Marika Hughes is a shining example of what former mayor David Dinkins called the “gorgeous mosaic” of New York City. Raised on the Upper West Side in a mixed-race family, she played cello with the New York Youth Symphony and appeared on Sesame Street at a young age. She studied cello performance at The Juilliard School and political science at Barnard College. Booking time on both coasts, she has found her way from the orchestra pit to more wide-ranging endeavors. She brings the jazz funk groove of Bottom Heavy, her first project as a bandleader, to the David Rubenstein Atrium for a free show on December 15.


Kurt Gottschalk: Last time we saw you at the Atrium was in August, when you were a guest with the Burnt Sugar Arkestra in a tribute to Prince. Tell us about working with Greg Tate's group and interpreting the work of a lost legend.

Marika Hughes: I've been a Prince fan since junior high, and they assigned me two songs [to arrange]. I hadn't played Prince's music. I don't play Stevie Wonder either. They're really hard. I had charts and a few ideas and we just worked it out in the room. I've known Greg peripherally for years but I had never played with him before. Greg is like a sorcerer. He knows just what to say.

KG: After graduating from The Juilliard School, you moved to California and started working in orchestras. What led you to then move to working directly with songwriters and composers?

MH: My first playing was classical; it's still where my hands fall. My dream growing up was to be in a string quartet. When I moved to California I was in a string quartet and I played in some symphonies, but I stumbled into Carla Kihlstedt. She was really the one who encouraged me. People got excited about my curiosity and I started playing with a lot of people who were beyond my skill set.

KG: You've worked with lots of interesting groups besides Burnt Sugar: Carla Kihlstedt's 2 Foot Yard, Charming Hostess, Imani Uzuri's band, and Charles Burnham's Hidden City, to name a few. The band you're bringing to the Atrium, Bottom Heavy, is the first group you've led. Do you prefer leading to being a side person?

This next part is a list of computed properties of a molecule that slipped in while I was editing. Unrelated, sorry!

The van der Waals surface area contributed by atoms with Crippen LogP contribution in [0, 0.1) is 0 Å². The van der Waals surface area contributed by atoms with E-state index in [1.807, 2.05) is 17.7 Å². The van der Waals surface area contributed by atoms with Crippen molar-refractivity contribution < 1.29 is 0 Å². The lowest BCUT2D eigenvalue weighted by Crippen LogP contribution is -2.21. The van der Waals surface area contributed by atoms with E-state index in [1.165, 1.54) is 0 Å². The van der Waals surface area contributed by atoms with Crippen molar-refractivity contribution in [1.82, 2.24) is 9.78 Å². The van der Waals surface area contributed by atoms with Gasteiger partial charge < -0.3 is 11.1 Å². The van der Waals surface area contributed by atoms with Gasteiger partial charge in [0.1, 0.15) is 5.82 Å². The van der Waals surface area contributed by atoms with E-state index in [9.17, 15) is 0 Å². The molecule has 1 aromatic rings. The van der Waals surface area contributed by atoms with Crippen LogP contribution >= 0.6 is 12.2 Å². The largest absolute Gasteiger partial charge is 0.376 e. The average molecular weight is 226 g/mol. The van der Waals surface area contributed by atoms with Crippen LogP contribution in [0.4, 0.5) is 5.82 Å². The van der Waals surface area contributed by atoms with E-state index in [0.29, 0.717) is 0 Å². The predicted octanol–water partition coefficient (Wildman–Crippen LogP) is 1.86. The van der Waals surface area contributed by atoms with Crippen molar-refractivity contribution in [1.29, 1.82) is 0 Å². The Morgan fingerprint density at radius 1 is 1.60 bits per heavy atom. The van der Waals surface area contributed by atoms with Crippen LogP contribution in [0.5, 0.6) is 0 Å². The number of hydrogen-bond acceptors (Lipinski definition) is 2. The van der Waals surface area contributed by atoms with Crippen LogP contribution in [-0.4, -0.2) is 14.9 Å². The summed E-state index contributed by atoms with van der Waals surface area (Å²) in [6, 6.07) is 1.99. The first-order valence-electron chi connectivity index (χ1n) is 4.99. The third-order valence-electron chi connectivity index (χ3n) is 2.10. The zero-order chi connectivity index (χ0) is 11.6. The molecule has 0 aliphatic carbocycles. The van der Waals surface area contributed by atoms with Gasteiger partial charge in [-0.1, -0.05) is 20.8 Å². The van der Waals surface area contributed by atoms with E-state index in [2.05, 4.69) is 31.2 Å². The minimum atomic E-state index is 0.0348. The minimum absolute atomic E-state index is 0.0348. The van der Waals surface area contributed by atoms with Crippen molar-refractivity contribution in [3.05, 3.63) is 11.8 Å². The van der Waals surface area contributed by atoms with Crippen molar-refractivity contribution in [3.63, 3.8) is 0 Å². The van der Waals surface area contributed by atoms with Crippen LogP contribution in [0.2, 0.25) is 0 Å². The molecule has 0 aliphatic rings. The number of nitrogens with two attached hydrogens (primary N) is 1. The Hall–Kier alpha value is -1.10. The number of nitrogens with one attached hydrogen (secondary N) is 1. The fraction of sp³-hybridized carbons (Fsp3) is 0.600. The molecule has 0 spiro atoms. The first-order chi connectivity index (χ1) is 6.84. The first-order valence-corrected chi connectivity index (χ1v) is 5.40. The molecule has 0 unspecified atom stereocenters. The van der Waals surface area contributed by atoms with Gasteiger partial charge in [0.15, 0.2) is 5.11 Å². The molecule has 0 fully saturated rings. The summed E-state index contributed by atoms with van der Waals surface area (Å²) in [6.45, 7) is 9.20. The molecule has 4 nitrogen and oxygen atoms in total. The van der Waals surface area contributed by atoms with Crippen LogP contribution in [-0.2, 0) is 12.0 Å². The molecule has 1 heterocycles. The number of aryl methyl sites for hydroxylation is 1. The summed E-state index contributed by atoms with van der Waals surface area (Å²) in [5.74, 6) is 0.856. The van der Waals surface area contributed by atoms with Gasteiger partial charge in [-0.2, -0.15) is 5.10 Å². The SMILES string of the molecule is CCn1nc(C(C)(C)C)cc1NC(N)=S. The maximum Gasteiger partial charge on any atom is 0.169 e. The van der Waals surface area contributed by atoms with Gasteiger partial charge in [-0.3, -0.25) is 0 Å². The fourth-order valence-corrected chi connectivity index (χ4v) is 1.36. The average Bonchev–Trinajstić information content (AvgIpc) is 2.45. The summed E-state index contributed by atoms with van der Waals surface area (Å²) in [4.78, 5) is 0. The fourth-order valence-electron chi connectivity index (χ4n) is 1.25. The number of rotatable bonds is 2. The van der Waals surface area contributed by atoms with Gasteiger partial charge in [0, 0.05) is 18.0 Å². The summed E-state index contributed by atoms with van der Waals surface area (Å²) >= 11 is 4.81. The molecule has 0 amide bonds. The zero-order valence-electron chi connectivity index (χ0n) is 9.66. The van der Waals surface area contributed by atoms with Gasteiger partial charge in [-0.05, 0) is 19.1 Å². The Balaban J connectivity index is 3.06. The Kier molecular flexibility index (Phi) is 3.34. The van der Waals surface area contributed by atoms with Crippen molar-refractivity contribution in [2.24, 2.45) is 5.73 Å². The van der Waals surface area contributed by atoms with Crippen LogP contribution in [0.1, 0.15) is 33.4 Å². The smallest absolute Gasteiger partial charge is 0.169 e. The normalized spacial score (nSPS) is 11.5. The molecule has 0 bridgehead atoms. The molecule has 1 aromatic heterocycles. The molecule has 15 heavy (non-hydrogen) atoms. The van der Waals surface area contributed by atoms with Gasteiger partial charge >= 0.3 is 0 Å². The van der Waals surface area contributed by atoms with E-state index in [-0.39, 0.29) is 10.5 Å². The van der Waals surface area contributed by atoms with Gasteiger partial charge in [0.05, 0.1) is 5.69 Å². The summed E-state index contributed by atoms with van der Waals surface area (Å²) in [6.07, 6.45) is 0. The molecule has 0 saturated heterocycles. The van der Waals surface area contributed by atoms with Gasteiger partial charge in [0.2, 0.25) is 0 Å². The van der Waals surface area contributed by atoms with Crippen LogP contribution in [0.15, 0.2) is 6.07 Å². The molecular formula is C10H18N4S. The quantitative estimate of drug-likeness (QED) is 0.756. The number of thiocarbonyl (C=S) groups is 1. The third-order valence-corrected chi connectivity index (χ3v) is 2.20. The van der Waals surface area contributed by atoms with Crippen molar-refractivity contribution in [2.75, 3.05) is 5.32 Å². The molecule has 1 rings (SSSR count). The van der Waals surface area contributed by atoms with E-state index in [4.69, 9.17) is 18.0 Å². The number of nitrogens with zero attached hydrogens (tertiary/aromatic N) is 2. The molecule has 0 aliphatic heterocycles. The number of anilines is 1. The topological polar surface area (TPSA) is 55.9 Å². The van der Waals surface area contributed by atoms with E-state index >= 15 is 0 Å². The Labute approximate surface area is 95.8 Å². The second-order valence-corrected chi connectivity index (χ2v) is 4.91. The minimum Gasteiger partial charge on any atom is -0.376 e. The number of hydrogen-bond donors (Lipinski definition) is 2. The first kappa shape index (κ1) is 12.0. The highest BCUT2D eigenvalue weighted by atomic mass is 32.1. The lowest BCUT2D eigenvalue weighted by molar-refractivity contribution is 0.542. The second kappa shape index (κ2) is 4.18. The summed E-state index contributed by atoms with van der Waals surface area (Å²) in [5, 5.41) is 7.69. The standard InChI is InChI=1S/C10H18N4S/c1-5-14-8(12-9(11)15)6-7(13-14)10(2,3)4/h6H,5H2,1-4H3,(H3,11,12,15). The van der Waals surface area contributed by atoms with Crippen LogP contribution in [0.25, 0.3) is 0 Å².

MH: This is the first band I've had. I do things all the time under my name but this is a real band. I'm sure there are challenges but seeing as I've been a sidegirl, that's how I earn my living. I'm really neurotic about things. I know if people are well fed, they play better, so there's always food at the rehearsals.

I enjoy both. I enjoy being able to play the music I write with a dream team of a band but I'm also really grateful to just show up and be a side person. I need both, I think, to be satisfied.

KG: I can't let you get away without explaining the band name.

MH: I started out playing the violin. If I had kept going, I'd probably be playing bass. But in California I was in a trio with bass, cello, and drums, and I wanted to call it "Bottom Heavy" because I am. I thought it would be hilarious.

KG: Charles Burnham, your old boss, is now in your band. What is your relationship with him like? Is it tricky to switch roles like that?

MH: I love Charlie so much. I'm not alone. Everybody loves Charlie. I knew him on record since I was a child. When I was like, "I think I'm gonna start my own band," he was the first one I called. What started out as being a fan became family. His band hasn't done anything in a number of years, but we all play with each other in a million configurations. Going back and forth is really easy.

KG: You work a lot with children, particularly in South Africa through the Boston-based Triad Trust. What drives your charitable efforts?

MH: The work I do has been an extraordinary experience for me personally and has been effective in these small rural towns in both countries. Through songs and dramatic skits that we write together, we teach a group of 8 to 10 young people, 16 to 22 years old, to teach. The troupe is called ImprovED. They learn to teach the youngest school age children in their communities about self-care, specifically as it relates to HIV/AIDS prevention, treatment, and myths.

I'm a movement child. I was born right after the civil rights movement to a mixed-race family in New York City. I really was raised in the spirit of integration and Black power. That was a time when those things could co-exist and fuel each other. It was part of the DNA. It was part of the music that we heard and the way people interacted with each other. But we can be so self-absorbed as musicians because the hustle is real. I wanted to do something more.


​Kurt Gottschalk is a writer, journalist, and broadcaster based in New York City. He contributes to the blog I Care If You Listen.